I confess, I still don’t know why Julie called her cookbook The Dirty Old Ladies’ Cookbook. But I will say that it just goes to prove the old maxim, “You can’t judge a book by its cover.”

            ‘Til next time,

                     Silence

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Comments»

1. Barbee' - January 14, 2010

Ha, ha, I bet that title caused many people to pick it up and give it a look through, who otherwise would not have even noticed it. Then once browsing through all those interesting pages – couldn’t leave the store without it for someone they knew… or for themselves. Clever marketing!

Good point, Barbee’!

2. Becca - January 14, 2010

Have you been reading Jane Austen? Your first sentence positively smacks of Miss Austen! We have been utilizing youtube to watch a different Austen movie each night.

Ha, I practically know all of Miss Austen by heart, Becca, and of course the opening line is in homage to “Pride and Prejudice.” (“It is a truth universally acknowleged, that a young man of good fortune must be in want of a wife,” or something to that effect.) How I envy you access to YouTube to see those movies! I understand that the BBC has come out with yet another series of Austen dramatizations, and must try to get them added to my Netflix queue…

Becca - January 14, 2010

:) I think the BBC versions are what we’ve been watching. “Emma” night before last w/ Romola Garai. Last night was the conclusion of “Northanger Abbey” and all of 2008 “Sense and Sensibility”

Yes, that sounds like what I’ve been reading about. What do you think of them?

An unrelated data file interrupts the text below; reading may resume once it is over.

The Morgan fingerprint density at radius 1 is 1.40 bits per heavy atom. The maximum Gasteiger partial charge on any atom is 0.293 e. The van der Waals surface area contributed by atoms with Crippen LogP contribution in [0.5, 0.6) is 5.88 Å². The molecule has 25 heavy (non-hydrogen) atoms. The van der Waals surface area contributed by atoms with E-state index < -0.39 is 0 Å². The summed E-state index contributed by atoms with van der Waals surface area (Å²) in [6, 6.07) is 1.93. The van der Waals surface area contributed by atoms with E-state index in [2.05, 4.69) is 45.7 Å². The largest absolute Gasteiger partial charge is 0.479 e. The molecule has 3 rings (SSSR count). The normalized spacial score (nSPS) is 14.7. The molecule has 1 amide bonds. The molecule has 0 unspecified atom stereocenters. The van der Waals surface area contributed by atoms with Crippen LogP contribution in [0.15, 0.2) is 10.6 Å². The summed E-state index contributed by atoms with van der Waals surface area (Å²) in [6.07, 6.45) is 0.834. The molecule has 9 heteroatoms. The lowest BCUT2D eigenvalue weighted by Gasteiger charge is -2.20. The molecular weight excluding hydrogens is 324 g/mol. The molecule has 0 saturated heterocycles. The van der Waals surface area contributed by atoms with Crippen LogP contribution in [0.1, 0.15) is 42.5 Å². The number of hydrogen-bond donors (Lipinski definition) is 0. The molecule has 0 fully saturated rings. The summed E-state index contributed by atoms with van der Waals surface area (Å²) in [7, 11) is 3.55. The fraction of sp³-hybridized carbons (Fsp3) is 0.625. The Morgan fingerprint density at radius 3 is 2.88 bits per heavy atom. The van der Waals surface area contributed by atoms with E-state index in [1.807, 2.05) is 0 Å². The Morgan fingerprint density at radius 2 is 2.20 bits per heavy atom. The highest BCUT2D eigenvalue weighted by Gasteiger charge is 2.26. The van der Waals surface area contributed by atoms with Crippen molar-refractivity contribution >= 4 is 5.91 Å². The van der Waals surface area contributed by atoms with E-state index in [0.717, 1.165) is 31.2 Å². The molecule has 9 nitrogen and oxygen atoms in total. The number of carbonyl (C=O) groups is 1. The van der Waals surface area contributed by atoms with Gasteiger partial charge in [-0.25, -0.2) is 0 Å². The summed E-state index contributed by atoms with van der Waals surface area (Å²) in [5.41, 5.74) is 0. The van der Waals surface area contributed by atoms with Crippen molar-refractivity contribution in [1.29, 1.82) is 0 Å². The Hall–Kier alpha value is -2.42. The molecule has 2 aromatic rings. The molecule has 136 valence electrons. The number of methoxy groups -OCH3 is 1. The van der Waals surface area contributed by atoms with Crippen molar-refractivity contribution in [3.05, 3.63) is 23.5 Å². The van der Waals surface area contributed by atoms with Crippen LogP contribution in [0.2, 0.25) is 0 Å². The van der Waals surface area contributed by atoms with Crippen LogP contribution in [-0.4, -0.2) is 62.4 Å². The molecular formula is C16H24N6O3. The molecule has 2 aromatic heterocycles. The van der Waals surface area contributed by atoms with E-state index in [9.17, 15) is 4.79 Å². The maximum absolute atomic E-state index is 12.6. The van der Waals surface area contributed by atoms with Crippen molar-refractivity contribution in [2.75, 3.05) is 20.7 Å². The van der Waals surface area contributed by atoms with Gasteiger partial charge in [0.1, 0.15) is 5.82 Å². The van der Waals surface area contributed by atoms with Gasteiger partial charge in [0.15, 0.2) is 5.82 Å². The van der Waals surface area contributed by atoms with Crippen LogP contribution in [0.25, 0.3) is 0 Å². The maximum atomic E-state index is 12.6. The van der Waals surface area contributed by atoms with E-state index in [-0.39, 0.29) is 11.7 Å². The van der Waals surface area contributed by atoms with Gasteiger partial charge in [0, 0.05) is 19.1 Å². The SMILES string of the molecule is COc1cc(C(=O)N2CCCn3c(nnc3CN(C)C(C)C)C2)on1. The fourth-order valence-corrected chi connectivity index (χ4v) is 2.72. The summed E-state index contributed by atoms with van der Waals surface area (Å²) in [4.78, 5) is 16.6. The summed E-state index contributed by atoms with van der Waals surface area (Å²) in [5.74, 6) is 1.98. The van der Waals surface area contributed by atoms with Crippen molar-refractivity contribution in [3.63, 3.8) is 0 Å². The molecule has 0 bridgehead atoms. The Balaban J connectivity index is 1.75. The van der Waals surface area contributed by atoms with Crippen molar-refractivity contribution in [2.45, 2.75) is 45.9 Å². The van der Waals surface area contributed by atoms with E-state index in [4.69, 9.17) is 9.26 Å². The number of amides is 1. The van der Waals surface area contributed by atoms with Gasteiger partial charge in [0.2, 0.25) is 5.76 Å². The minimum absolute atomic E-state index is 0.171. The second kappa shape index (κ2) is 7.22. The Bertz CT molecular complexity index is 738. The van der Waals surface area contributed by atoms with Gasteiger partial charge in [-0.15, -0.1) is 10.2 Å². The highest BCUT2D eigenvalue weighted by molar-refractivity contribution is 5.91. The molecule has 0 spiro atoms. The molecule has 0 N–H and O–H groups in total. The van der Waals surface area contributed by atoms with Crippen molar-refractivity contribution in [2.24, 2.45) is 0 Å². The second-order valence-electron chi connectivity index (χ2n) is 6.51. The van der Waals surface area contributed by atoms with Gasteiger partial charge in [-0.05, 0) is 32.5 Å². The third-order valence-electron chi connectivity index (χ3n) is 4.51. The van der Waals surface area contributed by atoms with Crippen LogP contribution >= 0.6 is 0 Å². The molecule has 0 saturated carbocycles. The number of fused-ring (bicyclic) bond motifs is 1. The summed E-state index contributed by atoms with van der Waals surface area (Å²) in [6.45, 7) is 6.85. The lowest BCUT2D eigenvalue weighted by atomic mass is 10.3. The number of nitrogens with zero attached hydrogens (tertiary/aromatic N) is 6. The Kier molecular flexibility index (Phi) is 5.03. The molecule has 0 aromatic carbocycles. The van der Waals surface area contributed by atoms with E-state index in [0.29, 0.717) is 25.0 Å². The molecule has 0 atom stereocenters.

Becca - January 15, 2010

Northanger Abbey was cute but VERY short! Emma was wonderful. Loved the entire cast. Mr. Knightely was Edmund from the ’99 (I think) production of Mansfield Park. S&S was wonderful.

Excellent! I’d better get over to Netflix right now and update my queue!

3. Dr. Huma Ibrahim - January 16, 2010

You made me think of my grandmother—little, cute fiery and formidable!

Ha! Grandmas rule!!!

Julie Longacre - October 21, 2010

Dear Silence Dogood
I was looking around the Internet tonight and what to my wandering eyes should appear, but a story about THE DIRTY OLD LADIES COOKBOOK, I cheer.

Up to my dirty old tricks this summer,baking peach pies and corn pudding. I and my ego were loving the compliments.
As for the OLD LADY . . . after 40 years of pushing a brush over the canvas, I feel a bit ancient at times, but we all need to smile, a chocolate chip cookie and a compliment once in a while. That’s What its all about . . . Julie (young at heart) Longacre

Hi Julie! How exciting to hear from you! Peach pie and corn pudding are hard to beat. Looking forward to seeing your latest and greatest!